I thought the Tories would get the credit for the improvement in the economy but didn’t expect them to be rewarded with a majority. Nor did I expect the Lib Dems to be so brutally punished for their decision to go into coalition.
The parties performances across the North of England told the tale of the night. Labour did well in areas like Merseyside. They increased their majorities and took seats like Chester and Wirral West; although in the latter case the loss of Esther McVey as the sole Tory voice for the area may prove a disadvantage.
Around the Pennines Labour’s results were poor. Ed Balls defeat on the outskirts of Leeds attracted most attention but Labour missed target seats from Pendle to Pudsey.
The Lib Dems terrible night saw them lose their trio of seats from Withington to Hazel Grove. Ukip got impressive votes but no cigar in terms of seats.
Now we wait to see where the Tories will make twelve billions of cuts and whether the Northern Powerhouse will be fully developed across the north.




How do we feel Oop North about moving the Scottish border southwards? Then we could benefit from the inspirational leadership of Nicola Sturgeon, leader of the Scottish National Party and banish the male and stale politicians who have failed to grasp the full vision of northern devolution?

Nicola is wooing us. Her manifesto calls for a significant increase in infrastructure spending in the North of England. She wants HS2 started from Scotland down to northern England at the same time as the track is laid to Birmingham. She wants a Northern Cities Fund and concludes “while a strong London is good a strong Newcastle and Leeds is better.”

I am not actually serious about the border but we do need a counter argument to the Tory shroud waving about the SNP and how they will dictate the UK budget in a deal with Labour. Firstly I think Labour would rather rule as a minority or with the Lib Dems, Irish and Greens than reach an accommodation with the party that has nearly wiped them out in Scotland. For Miliband to work with the SNP could mean the permanent weakening of Labour north of the border.

Secondly Tory grandees like Lord Tebbitt and Michael Forsyth have warned the Prime Minister that stoking up English fears and resentment about the Scots plays right into the separatist cause.


I used to love the campaign trail, seeing our leaders face to face with the people they sought to represent and being heckled at open to all public meetings.

I am not planning to attend any visits by the party leaders to the North this time because I refuse to be kettled in a press pen to observe Dave, Ed and Nick surrounded by adoring activists keeping everyone else out. We need Mrs Duffy of Rochdale (Gordon Brown’s bigoted woman) to break through the ring and tell them what she thinks.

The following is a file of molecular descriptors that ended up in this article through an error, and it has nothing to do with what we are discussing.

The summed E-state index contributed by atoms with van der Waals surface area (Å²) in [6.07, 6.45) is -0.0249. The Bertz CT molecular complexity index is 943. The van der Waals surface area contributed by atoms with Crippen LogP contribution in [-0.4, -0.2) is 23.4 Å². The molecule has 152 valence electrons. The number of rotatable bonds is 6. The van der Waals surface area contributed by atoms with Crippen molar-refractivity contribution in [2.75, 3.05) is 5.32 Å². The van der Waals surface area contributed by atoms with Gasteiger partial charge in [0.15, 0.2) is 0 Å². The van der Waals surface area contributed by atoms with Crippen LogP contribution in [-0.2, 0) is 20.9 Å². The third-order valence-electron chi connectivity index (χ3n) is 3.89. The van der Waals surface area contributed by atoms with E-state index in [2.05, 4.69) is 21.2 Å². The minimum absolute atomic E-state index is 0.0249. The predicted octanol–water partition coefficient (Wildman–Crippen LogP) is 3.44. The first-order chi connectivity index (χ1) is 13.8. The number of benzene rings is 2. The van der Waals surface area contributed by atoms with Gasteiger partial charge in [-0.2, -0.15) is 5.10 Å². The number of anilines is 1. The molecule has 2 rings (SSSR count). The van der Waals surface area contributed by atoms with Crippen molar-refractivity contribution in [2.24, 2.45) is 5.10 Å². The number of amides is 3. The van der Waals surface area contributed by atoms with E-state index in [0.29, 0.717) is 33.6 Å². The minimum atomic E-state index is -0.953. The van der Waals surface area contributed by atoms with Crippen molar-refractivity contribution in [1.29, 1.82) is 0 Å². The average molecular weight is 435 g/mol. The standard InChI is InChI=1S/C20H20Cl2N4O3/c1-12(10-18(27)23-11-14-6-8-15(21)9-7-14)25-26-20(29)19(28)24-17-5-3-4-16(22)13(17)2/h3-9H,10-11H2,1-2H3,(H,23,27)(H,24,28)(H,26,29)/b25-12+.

The campaign managers thinks it makes good telly. Do they really think people are so stupid as to think that their leaders are being universally welcomed in every town. TV producers have a duty to pan away from the tight throng of supporters and show the excluded public beyond.

On a more optimistic note I am pleased to report that hustings in individual seats are alive and well. I’ve hosted ones in Bolton and Hazel Grove with Withington and Chester to come. People still want to turn up at church halls to see their candidates in the flesh rather than communicating via new media.


Did you know that on May 7th we’ll also be having a big round of local council elections? There has been virtually no media coverage of the contests for the tier of government that actually delivers most of the services that matter to us. Furthermore with all the promises made about ring fencing the NHS and not putting up VAT and National Insurance, it is likely local government will bear the brunt of the further cuts promised by most parties after the election.

A third of all the metro councils in West Yorkshire, Greater Manchester and Merseyside are up for election. Labour could gain Calderdale and Kirklees and threaten the Tories in Trafford and the Lib dems in Stockport.

There are all out elections in the unitary councils of Blackpool, East and West Cheshire. The latter is the most interesting with Conservative control under threat from Labour. A third of councillors are up for election in the other unitaries, Blackburn and Warrington.

There are full or a third elections in district councils in Lancashire and other parts of the North.


With a majority of under a thousand Tory David Morris has a fight on his hands to prevent Manchester councillor Amina Lone taking this seat for Labour.

Her strength is in the town of Morecambe and Heysham with its nuclear power station and busy port.

A major road improvement is under way to link Heysham to the M6 and the more Tory voting areas around Carnforth.